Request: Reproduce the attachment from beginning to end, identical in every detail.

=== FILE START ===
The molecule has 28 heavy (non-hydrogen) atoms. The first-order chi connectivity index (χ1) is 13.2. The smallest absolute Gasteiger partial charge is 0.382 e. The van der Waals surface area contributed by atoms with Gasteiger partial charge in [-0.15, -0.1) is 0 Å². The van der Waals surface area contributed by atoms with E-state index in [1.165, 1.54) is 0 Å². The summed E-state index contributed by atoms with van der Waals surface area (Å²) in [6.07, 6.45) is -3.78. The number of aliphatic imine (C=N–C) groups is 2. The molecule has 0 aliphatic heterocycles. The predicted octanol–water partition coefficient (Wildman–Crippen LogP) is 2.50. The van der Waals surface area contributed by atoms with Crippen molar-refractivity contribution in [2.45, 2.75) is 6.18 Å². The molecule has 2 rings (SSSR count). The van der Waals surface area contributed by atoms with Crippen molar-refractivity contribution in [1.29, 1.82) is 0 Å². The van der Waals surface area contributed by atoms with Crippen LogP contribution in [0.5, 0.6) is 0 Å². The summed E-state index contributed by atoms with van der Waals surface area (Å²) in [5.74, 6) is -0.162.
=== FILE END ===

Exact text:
The molecule has 28 heavy (non-hydrogen) atoms. The first-order chi connectivity index (χ1) is 13.2. The smallest absolute Gasteiger partial charge is 0.382 e. The van der Waals surface area contributed by atoms with Gasteiger partial charge in [-0.15, -0.1) is 0 Å². The van der Waals surface area contributed by atoms with E-state index in [1.165, 1.54) is 0 Å². The summed E-state index contributed by atoms with van der Waals surface area (Å²) in [6.07, 6.45) is -3.78. The number of aliphatic imine (C=N–C) groups is 2. The molecule has 0 aliphatic heterocycles. The predicted octanol–water partition coefficient (Wildman–Crippen LogP) is 2.50. The van der Waals surface area contributed by atoms with Crippen molar-refractivity contribution in [2.45, 2.75) is 6.18 Å². The molecule has 2 rings (SSSR count). The van der Waals surface area contributed by atoms with Crippen molar-refractivity contribution in [1.29, 1.82) is 0 Å². The van der Waals surface area contributed by atoms with Crippen LogP contribution in [0.5, 0.6) is 0 Å². The summed E-state index contributed by atoms with van der Waals surface area (Å²) in [5.74, 6) is -0.162.